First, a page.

The process for me is like this. Get the bolts in, clean it, try the line, move some bolts and clean some more, then send it.... So satisfying and WAY more work than it sounds. I have spent 4 days cleaning one route and moving bolts. It depends on the stone and depends on the way the moves/holds go.
DPM: Where does the psyche from bolting and climbing cross over, they seem to be two different animals?
Joe: Well... sort of different animals. My psyche just comes from wanting more to climb and wanting to expand rock climbing for now and the future. When I bolt I get REALLY psyched to climb and when I climb I see lines to equip and then get REALLY psyched to bolt them. It's never-ending man... I'm TOTALLY obsessed.
DPM: Bolting is not easy. Does the day to day of bolting wear on your body as much as climbing, and do you need to recover from the labor to climb your route?
Joe: Yes... a bolting day is more tiring than a climbing day. I use it as my cross-training now. It uses all of the opposing muscles like pushing and pressing rather than pulling all of the time. And it’s a TOTAL core work-out! It's SO laborious that I need a rest day FOR SURE after bolting. It is really not for everyone, but the product in the end is SO bad-ass and it lasts forever.
DPM: Bolting is not cheap, it takes some serious cash to equip these routes does that factor into your line choice and are you getting some help from vendors to overcome some of the financial burden to further the sport?
Joe: I pay for everything in terms of hardware and other necessities. I have spent a good chunk of dough on what I have gotten up so far. It's just part of it... no big deal.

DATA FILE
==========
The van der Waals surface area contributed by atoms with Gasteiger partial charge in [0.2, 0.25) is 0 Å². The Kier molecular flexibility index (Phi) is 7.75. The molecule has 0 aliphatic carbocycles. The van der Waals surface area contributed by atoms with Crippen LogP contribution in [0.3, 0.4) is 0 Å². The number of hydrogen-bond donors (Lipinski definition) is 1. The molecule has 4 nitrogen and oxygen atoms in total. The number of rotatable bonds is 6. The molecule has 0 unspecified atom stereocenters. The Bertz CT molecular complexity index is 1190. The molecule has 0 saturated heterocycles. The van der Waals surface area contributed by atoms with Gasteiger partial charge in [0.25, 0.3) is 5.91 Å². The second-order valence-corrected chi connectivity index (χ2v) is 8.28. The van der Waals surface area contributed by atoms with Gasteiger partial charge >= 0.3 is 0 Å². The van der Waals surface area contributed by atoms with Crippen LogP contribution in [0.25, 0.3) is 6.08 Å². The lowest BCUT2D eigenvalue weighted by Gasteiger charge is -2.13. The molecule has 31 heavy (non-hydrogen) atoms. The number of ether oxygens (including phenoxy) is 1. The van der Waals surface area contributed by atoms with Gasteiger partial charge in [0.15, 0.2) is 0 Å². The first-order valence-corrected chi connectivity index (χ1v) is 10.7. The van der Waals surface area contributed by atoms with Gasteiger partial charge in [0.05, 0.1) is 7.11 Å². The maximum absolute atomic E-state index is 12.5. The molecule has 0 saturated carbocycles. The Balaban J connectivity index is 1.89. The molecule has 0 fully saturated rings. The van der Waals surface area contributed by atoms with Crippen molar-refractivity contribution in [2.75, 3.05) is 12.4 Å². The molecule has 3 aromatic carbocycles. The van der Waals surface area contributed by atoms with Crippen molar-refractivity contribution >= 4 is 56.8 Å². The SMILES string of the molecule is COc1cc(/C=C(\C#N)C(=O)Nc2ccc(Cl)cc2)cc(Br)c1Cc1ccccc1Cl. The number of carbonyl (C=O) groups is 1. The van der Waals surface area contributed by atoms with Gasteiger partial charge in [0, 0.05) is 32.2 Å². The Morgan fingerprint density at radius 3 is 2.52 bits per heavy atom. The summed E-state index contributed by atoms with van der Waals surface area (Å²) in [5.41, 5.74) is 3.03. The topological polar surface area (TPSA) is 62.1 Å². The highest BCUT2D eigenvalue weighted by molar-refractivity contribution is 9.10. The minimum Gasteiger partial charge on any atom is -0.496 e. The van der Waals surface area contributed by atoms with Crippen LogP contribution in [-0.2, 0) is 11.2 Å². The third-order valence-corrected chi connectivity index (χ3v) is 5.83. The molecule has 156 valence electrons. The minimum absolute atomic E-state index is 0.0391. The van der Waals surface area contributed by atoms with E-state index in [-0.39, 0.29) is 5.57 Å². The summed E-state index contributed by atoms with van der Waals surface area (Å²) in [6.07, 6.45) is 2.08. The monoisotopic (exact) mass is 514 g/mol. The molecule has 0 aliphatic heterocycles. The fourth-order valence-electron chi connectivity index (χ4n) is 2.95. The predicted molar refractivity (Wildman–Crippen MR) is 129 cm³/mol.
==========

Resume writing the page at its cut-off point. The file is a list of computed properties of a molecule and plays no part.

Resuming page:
DPM: Now after you have seen the effort it takes to equip a line, how do you feel about the unspoken rule of given the bolting party first crack at the FA? Is there a time limit on projecting a line you bolted?
Joe: Well... I have always respected someone in "the mode" on their project. If they are involved and dedicated then I would not interfere. It is about respect. When there is an unclimbed line and no one is currently trying it, then I say then by all means climb it. I see no reason being selfish in this era of climbing. I cannot understand how someone who puts up a line would never want to share it with someone else. I see climbing as very "conversational" and the experiences of climbers and climbing is primarily shared with others by talking about it. You can video, take photos, and try to capture the experience, but it really comes down to expressing ourselves through words. I like the idea of someone climbing my route, then sitting down so we can talk about it together. It's very similar to creating a piece of art. It is there for the enjoyment, the experience and the conversation.
DPM: You are giving back in a big way man, equipping lines for future generations to enjoy...how would you feel if 20 years from now a climber gets an FA and as they give the run down in their interview to a climbing rag they say, " it was an undone line, bolted by Joe Kinder some odd years back." Has that thought crossed your mind?
Joe: I would be sincerely honored and proud of the climber for appreciating the work put in.
DPM: Sorry one more man, most people bolt from the top down, what do you think about those guys who used to move ground up, on lead, drill and tap in hand?
Joe: Most lines I bolt are from the ground up. They are either way too steep to rap down or are just plain easier to follow the features that way. When using removable bolts it is a lot safer and efficient on lead. It is more energy draining however, but with a chest-harness on and a fully charged battery you can relax a little more.... it's the way to go for sure. Most of the time... I go with the idea of "whatever works".
DPM: Shout out to those who are keeping you running in the bolting game...
Joe: HUGE pounds to Dani Andrada.... very big inspiration to me and many others.
Follow Joe at www.joekindkid.com as he works through his next frenzy of bolting in his secret local somewhere in southern Utah